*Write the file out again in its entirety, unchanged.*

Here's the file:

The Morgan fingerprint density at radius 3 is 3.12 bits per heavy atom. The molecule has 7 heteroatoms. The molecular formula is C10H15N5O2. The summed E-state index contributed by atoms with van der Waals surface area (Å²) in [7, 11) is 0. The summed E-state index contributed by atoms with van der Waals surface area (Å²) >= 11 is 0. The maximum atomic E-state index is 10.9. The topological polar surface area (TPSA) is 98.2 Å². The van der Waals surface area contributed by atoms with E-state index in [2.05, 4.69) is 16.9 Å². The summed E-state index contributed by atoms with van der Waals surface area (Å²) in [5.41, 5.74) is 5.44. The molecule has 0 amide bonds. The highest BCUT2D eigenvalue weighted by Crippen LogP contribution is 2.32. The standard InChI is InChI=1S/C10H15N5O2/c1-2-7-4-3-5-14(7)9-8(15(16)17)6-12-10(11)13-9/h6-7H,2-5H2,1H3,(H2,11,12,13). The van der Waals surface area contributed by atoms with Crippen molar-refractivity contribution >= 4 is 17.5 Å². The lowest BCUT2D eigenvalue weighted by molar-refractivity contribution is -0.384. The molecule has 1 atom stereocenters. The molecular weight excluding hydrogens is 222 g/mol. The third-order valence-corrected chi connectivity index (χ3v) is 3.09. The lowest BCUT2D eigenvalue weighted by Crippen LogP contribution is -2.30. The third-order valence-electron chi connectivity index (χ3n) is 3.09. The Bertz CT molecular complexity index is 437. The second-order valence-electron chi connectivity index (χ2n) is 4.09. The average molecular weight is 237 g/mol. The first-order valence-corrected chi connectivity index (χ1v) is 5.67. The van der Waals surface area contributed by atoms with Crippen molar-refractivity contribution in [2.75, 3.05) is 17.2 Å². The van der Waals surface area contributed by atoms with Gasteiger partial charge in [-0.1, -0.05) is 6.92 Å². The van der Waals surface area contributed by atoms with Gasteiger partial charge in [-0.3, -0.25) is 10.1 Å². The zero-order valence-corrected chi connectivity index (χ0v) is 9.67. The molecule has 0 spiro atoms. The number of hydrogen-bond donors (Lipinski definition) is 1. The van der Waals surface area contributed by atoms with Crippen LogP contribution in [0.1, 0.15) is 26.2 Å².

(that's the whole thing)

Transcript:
The Morgan fingerprint density at radius 3 is 3.12 bits per heavy atom. The molecule has 7 heteroatoms. The molecular formula is C10H15N5O2. The summed E-state index contributed by atoms with van der Waals surface area (Å²) in [7, 11) is 0. The summed E-state index contributed by atoms with van der Waals surface area (Å²) >= 11 is 0. The maximum atomic E-state index is 10.9. The topological polar surface area (TPSA) is 98.2 Å². The van der Waals surface area contributed by atoms with E-state index in [2.05, 4.69) is 16.9 Å². The summed E-state index contributed by atoms with van der Waals surface area (Å²) in [5.41, 5.74) is 5.44. The molecule has 0 amide bonds. The highest BCUT2D eigenvalue weighted by Crippen LogP contribution is 2.32. The standard InChI is InChI=1S/C10H15N5O2/c1-2-7-4-3-5-14(7)9-8(15(16)17)6-12-10(11)13-9/h6-7H,2-5H2,1H3,(H2,11,12,13). The van der Waals surface area contributed by atoms with Crippen molar-refractivity contribution >= 4 is 17.5 Å². The lowest BCUT2D eigenvalue weighted by molar-refractivity contribution is -0.384. The molecule has 1 atom stereocenters. The molecular weight excluding hydrogens is 222 g/mol. The third-order valence-corrected chi connectivity index (χ3v) is 3.09. The lowest BCUT2D eigenvalue weighted by Crippen LogP contribution is -2.30. The third-order valence-electron chi connectivity index (χ3n) is 3.09. The Bertz CT molecular complexity index is 437. The second-order valence-electron chi connectivity index (χ2n) is 4.09. The average molecular weight is 237 g/mol. The first-order valence-corrected chi connectivity index (χ1v) is 5.67. The van der Waals surface area contributed by atoms with Crippen molar-refractivity contribution in [2.75, 3.05) is 17.2 Å². The van der Waals surface area contributed by atoms with Gasteiger partial charge in [-0.1, -0.05) is 6.92 Å². The van der Waals surface area contributed by atoms with Gasteiger partial charge in [-0.3, -0.25) is 10.1 Å². The zero-order valence-corrected chi connectivity index (χ0v) is 9.67. The molecule has 0 spiro atoms. The number of hydrogen-bond donors (Lipinski definition) is 1. The van der Waals surface area contributed by atoms with Crippen LogP contribution in [0.1, 0.15) is 26.2 Å².